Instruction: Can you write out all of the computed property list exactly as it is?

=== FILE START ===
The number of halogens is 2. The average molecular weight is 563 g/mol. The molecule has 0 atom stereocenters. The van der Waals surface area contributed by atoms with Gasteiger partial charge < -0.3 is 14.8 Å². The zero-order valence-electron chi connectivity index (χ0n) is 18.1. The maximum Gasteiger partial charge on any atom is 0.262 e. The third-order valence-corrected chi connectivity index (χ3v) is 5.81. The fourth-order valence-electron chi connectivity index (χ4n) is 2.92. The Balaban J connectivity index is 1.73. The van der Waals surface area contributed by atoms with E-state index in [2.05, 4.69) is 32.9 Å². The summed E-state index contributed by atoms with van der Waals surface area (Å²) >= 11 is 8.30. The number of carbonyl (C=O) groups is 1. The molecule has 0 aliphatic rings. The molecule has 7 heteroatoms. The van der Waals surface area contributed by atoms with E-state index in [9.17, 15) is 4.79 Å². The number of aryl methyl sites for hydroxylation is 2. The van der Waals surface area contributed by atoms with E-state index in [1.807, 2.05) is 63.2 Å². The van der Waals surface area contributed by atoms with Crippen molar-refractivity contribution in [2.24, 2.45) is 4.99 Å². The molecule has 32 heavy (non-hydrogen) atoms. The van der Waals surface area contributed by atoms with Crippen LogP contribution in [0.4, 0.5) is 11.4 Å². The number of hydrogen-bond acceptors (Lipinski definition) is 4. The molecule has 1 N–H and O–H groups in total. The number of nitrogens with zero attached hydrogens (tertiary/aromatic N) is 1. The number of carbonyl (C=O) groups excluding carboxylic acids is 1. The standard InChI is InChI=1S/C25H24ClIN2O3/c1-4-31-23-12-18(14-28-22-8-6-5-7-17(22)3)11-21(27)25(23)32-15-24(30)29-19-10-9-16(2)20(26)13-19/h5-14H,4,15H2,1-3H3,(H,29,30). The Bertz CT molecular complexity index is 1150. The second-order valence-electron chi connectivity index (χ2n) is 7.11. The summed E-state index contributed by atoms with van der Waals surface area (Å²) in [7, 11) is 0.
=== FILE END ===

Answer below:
The number of halogens is 2. The average molecular weight is 563 g/mol. The molecule has 0 atom stereocenters. The van der Waals surface area contributed by atoms with Gasteiger partial charge < -0.3 is 14.8 Å². The zero-order valence-electron chi connectivity index (χ0n) is 18.1. The maximum Gasteiger partial charge on any atom is 0.262 e. The third-order valence-corrected chi connectivity index (χ3v) is 5.81. The fourth-order valence-electron chi connectivity index (χ4n) is 2.92. The Balaban J connectivity index is 1.73. The van der Waals surface area contributed by atoms with E-state index in [2.05, 4.69) is 32.9 Å². The summed E-state index contributed by atoms with van der Waals surface area (Å²) >= 11 is 8.30. The number of carbonyl (C=O) groups is 1. The molecule has 0 aliphatic rings. The molecule has 7 heteroatoms. The van der Waals surface area contributed by atoms with E-state index in [9.17, 15) is 4.79 Å². The number of aryl methyl sites for hydroxylation is 2. The van der Waals surface area contributed by atoms with E-state index in [1.807, 2.05) is 63.2 Å². The van der Waals surface area contributed by atoms with Crippen molar-refractivity contribution in [2.24, 2.45) is 4.99 Å². The molecule has 32 heavy (non-hydrogen) atoms. The van der Waals surface area contributed by atoms with Crippen LogP contribution in [0.4, 0.5) is 11.4 Å². The number of hydrogen-bond acceptors (Lipinski definition) is 4. The molecule has 1 N–H and O–H groups in total. The number of nitrogens with zero attached hydrogens (tertiary/aromatic N) is 1. The number of carbonyl (C=O) groups excluding carboxylic acids is 1. The standard InChI is InChI=1S/C25H24ClIN2O3/c1-4-31-23-12-18(14-28-22-8-6-5-7-17(22)3)11-21(27)25(23)32-15-24(30)29-19-10-9-16(2)20(26)13-19/h5-14H,4,15H2,1-3H3,(H,29,30). The Bertz CT molecular complexity index is 1150. The second-order valence-electron chi connectivity index (χ2n) is 7.11. The summed E-state index contributed by atoms with van der Waals surface area (Å²) in [7, 11) is 0.